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It's so customary to make charitable contributions around the holidays that some people don't even think twice about doing it. But that doesn't mean those good deeds don't reap tax benefits as well.
For starters, any charitable contribution is tax deductible up to 50 percent of your income. And you can get tax savings with noncash donations as well.
For example, there are benefits if you are stocking up at the supermarket for a food-collection truck or purchasing winter coats for a coat drive. In that case, the entire cost of a new coat is tax deductible.
If you are contributing gently worn coats or jackets and other clothing your kids outgrew, you can only deduct the thrift shop or fair market value, which is less than retail.
Other noncash donations can work as well, like cleaning out your closets and donating old clothing, books, toys, furniture and kitchen goods. All count toward your charitable contribution, as far as Uncle Sam is concerned.
"Those are great actions to take this time of year, " said Kathy Pickering, executive director of H&R Block's Tax Institute.
In order to get the deduction come next April, keep a receipt of the donation, a note of the organization's name, and the date and fair market value of all noncash goods, Pickering said.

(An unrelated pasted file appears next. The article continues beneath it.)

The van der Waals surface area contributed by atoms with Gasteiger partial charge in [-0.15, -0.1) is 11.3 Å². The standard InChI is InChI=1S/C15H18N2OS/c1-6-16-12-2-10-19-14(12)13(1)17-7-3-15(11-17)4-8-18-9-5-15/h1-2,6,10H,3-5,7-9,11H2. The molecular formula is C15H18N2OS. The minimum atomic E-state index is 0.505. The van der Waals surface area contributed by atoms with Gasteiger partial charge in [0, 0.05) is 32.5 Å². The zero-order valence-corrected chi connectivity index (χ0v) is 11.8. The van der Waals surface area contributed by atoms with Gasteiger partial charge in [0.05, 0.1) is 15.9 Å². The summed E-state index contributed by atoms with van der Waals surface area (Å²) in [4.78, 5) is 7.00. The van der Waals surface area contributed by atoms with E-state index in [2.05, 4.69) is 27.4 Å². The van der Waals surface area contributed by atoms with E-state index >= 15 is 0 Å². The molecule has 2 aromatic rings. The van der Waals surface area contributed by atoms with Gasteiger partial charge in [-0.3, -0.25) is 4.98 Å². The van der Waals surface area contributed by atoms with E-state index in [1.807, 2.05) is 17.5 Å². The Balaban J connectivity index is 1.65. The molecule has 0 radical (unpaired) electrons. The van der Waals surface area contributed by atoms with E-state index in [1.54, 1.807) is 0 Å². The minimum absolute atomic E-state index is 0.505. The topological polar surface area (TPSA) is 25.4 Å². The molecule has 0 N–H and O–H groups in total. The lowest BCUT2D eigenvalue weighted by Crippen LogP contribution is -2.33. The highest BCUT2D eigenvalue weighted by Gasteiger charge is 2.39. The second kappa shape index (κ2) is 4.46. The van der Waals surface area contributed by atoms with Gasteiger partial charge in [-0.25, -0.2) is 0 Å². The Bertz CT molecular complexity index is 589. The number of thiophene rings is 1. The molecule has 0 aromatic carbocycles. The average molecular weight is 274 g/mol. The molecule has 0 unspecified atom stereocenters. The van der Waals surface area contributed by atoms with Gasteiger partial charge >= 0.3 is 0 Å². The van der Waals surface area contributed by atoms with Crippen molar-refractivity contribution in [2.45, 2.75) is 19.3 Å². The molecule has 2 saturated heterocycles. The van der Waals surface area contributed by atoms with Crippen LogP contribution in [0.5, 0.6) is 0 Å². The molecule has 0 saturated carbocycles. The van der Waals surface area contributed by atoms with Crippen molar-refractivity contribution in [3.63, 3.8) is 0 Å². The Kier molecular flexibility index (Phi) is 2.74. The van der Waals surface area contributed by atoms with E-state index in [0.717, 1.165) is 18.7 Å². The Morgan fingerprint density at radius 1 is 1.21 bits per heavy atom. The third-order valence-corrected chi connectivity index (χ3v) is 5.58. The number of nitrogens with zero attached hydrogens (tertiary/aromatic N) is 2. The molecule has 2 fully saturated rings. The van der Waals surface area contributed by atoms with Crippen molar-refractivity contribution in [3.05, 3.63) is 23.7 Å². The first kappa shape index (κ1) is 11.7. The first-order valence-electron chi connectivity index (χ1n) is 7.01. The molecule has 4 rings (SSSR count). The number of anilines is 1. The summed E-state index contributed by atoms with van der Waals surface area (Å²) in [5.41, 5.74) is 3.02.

Out-of-pocket expenses, like driving, could also qualify if you volunteer for a charitable organization, like Meals on Wheels, or travel to a soup kitchen. In that case, you must keep a log when you are providing services for a charity or nonprofit so you can deduct charitable mileage at the federal rate of 14 cents per mile.
There are a few tricks, too, like avoiding capital gains tax on investments by giving stocks or other assets that have grown in value. High-income earners, in particular, should consider a noncash donation specifically because of the tax advantages, according to Scott Slabotsky, lead managing director at CBIZ in Kansas City, Missouri.
"If you are in a high tax bracket and you want to make a charitable gift, always donate appreciated assets first, over cash," Slabotsky said.
For example, if you have shares of AT&T stock (which is up more than 6 percent year to date) and donate it, you don't have to pay tax on the gain, but you will still get credit for the deduction equal to the current fair market value.
That way, "they are eliminating being taxed on the sale of the stock," said Lisa Greene-Lewis, a CPA and tax expert at TurboTax. "They won't be hit with capital gains and they get to take the deduction." (Although in the case of stocks, certain rules apply to the required holding period.)
The same goes for other appreciated assets, like artwork and antiques. Many financial institutions offer help facilitating these types of asset donations, Greene-Lewis said. And many charities are happy to accept.